Sarah Richardson, Editor, Building, sees the sector on the cusp of a radical transformation, with a growing sense that new technologies are not just an optional extras but key to delivering necessary efficiencies. However, to realise any transformation, a shift in the demographic of the sector itself is required, to attract a broader mix of talent that can imagine a future free from the constraints of the past.

Peter Caplehorn, Deputy CEO, Construction Products Association sees a key challenge for the industry being to get out of buildings the performance we design into them

Ike Ijeh, Architectural Critic, Building and Building Design describes  a future sustainable environment as one which has established a holistic vision for integrated urban development where every aspect of the city is specifically planned and designed to maximise social, economic and environmental benefits for its inhabitants while at the same time minimising its ecological footprint. The city itself no longer relies on an ecosystem, it becomes one.

Recommended reading for all in the sector, the EcoBuild paper can be downloaded from here

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Do we really need ‘Green BIM’?

My understanding of BIM is that it is another important step on the built environments journey of improvement, integrated approaches and increased collaborative working. I find it rather disappointing then to see concepts of Green BIM or Sustainable BIM emerging.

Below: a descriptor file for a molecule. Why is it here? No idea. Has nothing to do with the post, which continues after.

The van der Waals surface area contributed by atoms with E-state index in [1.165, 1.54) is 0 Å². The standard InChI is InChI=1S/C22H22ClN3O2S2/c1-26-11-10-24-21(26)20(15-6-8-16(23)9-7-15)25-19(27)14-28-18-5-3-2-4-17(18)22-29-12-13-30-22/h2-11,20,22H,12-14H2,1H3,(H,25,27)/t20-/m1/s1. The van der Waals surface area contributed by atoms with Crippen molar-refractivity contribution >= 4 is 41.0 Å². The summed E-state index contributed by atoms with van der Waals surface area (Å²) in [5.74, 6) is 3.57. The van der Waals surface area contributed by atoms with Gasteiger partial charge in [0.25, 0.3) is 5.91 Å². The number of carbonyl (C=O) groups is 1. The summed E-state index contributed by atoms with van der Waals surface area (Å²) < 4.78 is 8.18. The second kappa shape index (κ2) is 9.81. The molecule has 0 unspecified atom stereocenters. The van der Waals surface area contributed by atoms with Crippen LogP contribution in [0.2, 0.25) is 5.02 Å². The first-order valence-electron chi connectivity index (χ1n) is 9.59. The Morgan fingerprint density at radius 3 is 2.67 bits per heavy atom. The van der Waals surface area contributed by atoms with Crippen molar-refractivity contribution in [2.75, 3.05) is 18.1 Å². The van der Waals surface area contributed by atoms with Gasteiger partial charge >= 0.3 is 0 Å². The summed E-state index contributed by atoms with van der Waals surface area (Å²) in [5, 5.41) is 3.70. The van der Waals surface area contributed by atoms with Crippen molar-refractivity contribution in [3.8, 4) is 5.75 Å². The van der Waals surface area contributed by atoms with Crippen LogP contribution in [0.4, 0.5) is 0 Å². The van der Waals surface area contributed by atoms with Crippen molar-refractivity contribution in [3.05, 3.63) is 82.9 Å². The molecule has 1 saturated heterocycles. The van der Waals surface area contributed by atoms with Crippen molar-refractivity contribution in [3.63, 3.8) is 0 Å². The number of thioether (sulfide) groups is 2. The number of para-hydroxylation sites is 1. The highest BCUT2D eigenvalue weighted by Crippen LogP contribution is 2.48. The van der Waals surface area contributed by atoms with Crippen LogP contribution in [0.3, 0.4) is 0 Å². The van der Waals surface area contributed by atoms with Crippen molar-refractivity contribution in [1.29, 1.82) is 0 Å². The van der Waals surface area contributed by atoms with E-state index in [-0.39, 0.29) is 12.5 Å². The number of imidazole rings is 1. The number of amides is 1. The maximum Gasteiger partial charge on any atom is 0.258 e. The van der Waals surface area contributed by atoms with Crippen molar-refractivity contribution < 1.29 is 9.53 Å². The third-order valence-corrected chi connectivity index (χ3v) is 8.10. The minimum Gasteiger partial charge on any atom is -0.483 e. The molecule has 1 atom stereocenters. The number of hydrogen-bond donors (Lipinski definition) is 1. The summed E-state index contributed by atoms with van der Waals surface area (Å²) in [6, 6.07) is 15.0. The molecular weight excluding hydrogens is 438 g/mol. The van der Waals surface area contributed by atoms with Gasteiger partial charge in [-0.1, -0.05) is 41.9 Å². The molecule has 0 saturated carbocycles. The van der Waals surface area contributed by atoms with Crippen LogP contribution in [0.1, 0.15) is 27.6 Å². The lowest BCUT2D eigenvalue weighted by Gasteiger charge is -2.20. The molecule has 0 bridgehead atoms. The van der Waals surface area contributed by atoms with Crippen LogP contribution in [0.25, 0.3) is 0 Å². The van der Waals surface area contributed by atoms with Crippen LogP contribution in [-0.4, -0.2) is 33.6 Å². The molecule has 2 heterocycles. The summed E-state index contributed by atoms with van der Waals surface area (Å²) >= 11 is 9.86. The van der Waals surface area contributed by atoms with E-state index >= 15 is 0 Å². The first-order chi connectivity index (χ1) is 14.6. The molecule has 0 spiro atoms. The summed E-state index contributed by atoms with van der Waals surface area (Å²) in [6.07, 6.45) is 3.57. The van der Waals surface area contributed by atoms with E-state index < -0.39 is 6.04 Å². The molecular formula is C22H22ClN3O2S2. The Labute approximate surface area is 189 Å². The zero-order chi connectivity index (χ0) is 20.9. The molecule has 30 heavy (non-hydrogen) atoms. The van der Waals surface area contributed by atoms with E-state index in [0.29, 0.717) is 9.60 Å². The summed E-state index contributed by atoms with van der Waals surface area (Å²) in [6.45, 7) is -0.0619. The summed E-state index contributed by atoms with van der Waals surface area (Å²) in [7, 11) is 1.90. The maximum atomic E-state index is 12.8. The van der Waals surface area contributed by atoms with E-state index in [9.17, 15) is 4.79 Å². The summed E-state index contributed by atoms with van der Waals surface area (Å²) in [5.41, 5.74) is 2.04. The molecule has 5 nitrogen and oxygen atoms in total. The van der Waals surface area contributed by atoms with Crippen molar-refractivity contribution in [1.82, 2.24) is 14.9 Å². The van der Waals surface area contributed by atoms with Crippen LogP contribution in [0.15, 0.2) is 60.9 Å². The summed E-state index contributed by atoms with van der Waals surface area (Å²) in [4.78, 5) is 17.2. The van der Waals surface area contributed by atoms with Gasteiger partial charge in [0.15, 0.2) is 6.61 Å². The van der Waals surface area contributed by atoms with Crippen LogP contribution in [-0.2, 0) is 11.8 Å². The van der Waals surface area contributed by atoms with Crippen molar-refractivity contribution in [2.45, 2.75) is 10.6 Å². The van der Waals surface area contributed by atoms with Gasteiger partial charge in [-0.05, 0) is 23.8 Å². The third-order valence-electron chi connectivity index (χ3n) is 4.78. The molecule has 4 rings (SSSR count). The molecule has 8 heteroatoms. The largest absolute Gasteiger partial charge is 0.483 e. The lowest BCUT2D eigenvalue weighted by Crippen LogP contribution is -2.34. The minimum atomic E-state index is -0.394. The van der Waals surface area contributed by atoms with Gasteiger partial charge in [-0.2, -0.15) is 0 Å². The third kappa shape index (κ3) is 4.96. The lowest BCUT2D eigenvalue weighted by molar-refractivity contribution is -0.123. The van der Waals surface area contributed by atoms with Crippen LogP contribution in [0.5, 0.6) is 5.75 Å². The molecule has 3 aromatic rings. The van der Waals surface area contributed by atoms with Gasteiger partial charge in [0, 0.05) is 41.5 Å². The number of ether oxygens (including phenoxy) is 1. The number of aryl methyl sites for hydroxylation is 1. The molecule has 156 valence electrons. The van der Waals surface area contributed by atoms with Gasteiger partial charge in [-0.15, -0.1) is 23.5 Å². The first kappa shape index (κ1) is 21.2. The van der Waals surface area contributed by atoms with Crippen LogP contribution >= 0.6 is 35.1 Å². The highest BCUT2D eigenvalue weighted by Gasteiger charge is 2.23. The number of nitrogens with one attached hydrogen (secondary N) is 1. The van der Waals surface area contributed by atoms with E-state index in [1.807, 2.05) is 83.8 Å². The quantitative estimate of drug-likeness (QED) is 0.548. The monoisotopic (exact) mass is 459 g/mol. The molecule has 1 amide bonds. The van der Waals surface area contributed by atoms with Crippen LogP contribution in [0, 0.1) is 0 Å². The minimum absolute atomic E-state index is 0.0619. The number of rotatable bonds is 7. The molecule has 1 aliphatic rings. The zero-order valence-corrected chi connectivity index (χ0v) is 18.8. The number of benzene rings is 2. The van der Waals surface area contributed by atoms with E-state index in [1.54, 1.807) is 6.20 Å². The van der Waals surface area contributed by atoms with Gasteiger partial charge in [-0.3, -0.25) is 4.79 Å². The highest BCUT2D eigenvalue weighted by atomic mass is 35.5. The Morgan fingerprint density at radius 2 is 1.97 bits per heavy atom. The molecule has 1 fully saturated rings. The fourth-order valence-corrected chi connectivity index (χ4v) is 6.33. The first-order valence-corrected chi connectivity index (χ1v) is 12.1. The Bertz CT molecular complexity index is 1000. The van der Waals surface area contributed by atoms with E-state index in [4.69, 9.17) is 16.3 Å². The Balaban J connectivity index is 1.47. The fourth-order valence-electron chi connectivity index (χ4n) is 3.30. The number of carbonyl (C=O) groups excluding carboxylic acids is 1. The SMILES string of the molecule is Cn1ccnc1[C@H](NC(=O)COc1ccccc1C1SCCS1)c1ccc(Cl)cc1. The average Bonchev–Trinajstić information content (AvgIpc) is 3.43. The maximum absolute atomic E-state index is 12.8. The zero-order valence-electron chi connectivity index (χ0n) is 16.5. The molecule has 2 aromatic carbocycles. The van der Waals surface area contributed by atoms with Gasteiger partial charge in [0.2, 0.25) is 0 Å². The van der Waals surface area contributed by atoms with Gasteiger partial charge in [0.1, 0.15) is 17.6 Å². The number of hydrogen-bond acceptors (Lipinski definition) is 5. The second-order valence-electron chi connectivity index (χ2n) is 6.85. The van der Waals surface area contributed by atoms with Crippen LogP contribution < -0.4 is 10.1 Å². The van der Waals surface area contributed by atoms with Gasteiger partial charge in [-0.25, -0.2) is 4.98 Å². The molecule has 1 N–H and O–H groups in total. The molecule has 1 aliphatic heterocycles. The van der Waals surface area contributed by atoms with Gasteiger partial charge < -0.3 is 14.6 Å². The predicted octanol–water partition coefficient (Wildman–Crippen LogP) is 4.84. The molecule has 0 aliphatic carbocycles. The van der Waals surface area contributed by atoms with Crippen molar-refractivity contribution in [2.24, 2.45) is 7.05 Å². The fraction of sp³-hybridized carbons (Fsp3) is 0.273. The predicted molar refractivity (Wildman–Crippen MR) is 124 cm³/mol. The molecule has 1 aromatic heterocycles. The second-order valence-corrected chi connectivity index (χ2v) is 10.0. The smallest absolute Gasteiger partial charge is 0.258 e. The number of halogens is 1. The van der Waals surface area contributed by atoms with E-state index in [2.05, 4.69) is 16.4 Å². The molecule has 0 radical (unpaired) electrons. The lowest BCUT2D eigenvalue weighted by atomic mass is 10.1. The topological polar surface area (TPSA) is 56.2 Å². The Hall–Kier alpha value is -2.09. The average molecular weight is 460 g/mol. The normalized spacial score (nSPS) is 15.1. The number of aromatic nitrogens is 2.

If we are serious about holistic improvement then we should see sustainability and green issues baked in to BIM – not as a bolt on. BIM changes everything commented John Lorimer in our PPP event and Collaborative Working document earlier in the year. It must also change our thinking on sustainability as a core improvement issue.

BIM could force direction and set the pace on  wider sustainability and circular economy issues – so for example when selecting materials from BIM libraries into a model procurement decisions can be made on:  Transparency of product composition detailing the chemicals and ingredients, the ability to filter red list compliant materials, check the responsible sourcing issues relating to the product/manufacturer (think BES 6001 or JUST)